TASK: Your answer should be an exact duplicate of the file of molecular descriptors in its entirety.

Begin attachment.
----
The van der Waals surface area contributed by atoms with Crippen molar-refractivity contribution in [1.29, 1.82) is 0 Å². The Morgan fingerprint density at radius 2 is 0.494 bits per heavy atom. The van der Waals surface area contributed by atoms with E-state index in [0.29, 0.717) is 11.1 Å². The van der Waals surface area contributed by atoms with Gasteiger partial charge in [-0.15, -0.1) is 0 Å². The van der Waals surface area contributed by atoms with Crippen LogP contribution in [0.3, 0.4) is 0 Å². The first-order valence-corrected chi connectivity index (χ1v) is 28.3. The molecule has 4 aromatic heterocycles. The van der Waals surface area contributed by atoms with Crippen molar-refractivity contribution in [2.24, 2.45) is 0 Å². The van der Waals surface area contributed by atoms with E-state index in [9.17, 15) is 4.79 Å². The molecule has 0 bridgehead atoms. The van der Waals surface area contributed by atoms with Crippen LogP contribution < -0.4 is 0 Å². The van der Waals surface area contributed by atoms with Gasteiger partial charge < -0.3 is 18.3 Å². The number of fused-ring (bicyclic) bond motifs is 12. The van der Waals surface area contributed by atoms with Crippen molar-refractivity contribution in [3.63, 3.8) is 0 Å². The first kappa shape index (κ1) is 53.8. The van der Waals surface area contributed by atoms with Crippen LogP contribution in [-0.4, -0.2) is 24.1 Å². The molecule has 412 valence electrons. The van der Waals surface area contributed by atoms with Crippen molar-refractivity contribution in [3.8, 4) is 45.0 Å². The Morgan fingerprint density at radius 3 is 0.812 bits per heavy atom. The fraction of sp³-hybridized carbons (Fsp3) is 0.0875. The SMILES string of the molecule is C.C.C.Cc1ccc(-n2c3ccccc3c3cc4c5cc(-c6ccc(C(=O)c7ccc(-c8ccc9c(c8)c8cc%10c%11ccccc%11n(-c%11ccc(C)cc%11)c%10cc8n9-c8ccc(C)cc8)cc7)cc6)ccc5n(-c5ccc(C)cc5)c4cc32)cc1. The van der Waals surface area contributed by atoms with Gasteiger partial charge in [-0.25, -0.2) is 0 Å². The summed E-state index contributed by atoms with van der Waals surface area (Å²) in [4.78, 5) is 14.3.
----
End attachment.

The van der Waals surface area contributed by atoms with Crippen molar-refractivity contribution in [1.29, 1.82) is 0 Å². The Morgan fingerprint density at radius 2 is 0.494 bits per heavy atom. The van der Waals surface area contributed by atoms with E-state index in [0.29, 0.717) is 11.1 Å². The van der Waals surface area contributed by atoms with Gasteiger partial charge in [-0.15, -0.1) is 0 Å². The van der Waals surface area contributed by atoms with Crippen LogP contribution in [0.3, 0.4) is 0 Å². The first-order valence-corrected chi connectivity index (χ1v) is 28.3. The molecule has 4 aromatic heterocycles. The van der Waals surface area contributed by atoms with Crippen molar-refractivity contribution in [2.24, 2.45) is 0 Å². The van der Waals surface area contributed by atoms with E-state index in [9.17, 15) is 4.79 Å². The molecule has 0 bridgehead atoms. The van der Waals surface area contributed by atoms with Crippen LogP contribution < -0.4 is 0 Å². The van der Waals surface area contributed by atoms with Gasteiger partial charge < -0.3 is 18.3 Å². The number of fused-ring (bicyclic) bond motifs is 12. The van der Waals surface area contributed by atoms with Crippen molar-refractivity contribution in [3.63, 3.8) is 0 Å². The first kappa shape index (κ1) is 53.8. The van der Waals surface area contributed by atoms with Crippen LogP contribution in [-0.4, -0.2) is 24.1 Å². The molecule has 412 valence electrons. The van der Waals surface area contributed by atoms with Crippen molar-refractivity contribution in [3.8, 4) is 45.0 Å². The Morgan fingerprint density at radius 3 is 0.812 bits per heavy atom. The fraction of sp³-hybridized carbons (Fsp3) is 0.0875. The SMILES string of the molecule is C.C.C.Cc1ccc(-n2c3ccccc3c3cc4c5cc(-c6ccc(C(=O)c7ccc(-c8ccc9c(c8)c8cc%10c%11ccccc%11n(-c%11ccc(C)cc%11)c%10cc8n9-c8ccc(C)cc8)cc7)cc6)ccc5n(-c5ccc(C)cc5)c4cc32)cc1. The van der Waals surface area contributed by atoms with Gasteiger partial charge in [-0.25, -0.2) is 0 Å². The summed E-state index contributed by atoms with van der Waals surface area (Å²) in [4.78, 5) is 14.3.